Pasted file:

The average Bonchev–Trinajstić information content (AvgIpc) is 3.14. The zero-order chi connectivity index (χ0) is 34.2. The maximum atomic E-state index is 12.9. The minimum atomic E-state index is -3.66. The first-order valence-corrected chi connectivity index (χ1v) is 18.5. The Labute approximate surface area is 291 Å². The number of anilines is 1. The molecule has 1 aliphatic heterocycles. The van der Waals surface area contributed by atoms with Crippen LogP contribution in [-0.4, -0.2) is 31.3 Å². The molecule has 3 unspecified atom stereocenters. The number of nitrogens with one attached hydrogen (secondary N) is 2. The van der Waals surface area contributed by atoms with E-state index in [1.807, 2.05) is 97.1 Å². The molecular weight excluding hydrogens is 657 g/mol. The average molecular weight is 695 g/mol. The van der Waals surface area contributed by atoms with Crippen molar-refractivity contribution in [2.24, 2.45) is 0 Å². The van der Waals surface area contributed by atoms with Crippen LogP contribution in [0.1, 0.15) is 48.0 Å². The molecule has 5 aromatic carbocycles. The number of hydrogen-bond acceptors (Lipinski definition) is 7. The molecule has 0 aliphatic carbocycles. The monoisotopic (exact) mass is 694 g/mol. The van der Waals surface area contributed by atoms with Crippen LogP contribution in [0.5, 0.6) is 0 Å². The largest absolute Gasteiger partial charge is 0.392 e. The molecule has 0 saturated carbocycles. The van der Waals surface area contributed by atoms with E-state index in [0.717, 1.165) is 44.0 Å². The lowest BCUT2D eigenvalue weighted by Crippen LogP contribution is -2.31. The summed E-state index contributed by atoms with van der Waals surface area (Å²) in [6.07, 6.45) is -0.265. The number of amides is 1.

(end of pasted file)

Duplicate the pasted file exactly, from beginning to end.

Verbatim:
The average Bonchev–Trinajstić information content (AvgIpc) is 3.14. The zero-order chi connectivity index (χ0) is 34.2. The maximum atomic E-state index is 12.9. The minimum atomic E-state index is -3.66. The first-order valence-corrected chi connectivity index (χ1v) is 18.5. The Labute approximate surface area is 291 Å². The number of anilines is 1. The molecule has 1 aliphatic heterocycles. The van der Waals surface area contributed by atoms with Crippen LogP contribution in [-0.4, -0.2) is 31.3 Å². The molecule has 3 unspecified atom stereocenters. The number of nitrogens with one attached hydrogen (secondary N) is 2. The van der Waals surface area contributed by atoms with E-state index in [1.807, 2.05) is 97.1 Å². The molecular weight excluding hydrogens is 657 g/mol. The average molecular weight is 695 g/mol. The van der Waals surface area contributed by atoms with Crippen molar-refractivity contribution in [2.24, 2.45) is 0 Å². The van der Waals surface area contributed by atoms with Crippen LogP contribution in [0.1, 0.15) is 48.0 Å². The molecule has 5 aromatic carbocycles. The number of hydrogen-bond acceptors (Lipinski definition) is 7. The molecule has 0 aliphatic carbocycles. The monoisotopic (exact) mass is 694 g/mol. The van der Waals surface area contributed by atoms with Crippen LogP contribution in [0.5, 0.6) is 0 Å². The largest absolute Gasteiger partial charge is 0.392 e. The molecule has 0 saturated carbocycles. The van der Waals surface area contributed by atoms with E-state index in [0.717, 1.165) is 44.0 Å². The lowest BCUT2D eigenvalue weighted by Crippen LogP contribution is -2.31. The summed E-state index contributed by atoms with van der Waals surface area (Å²) in [6.07, 6.45) is -0.265. The number of amides is 1.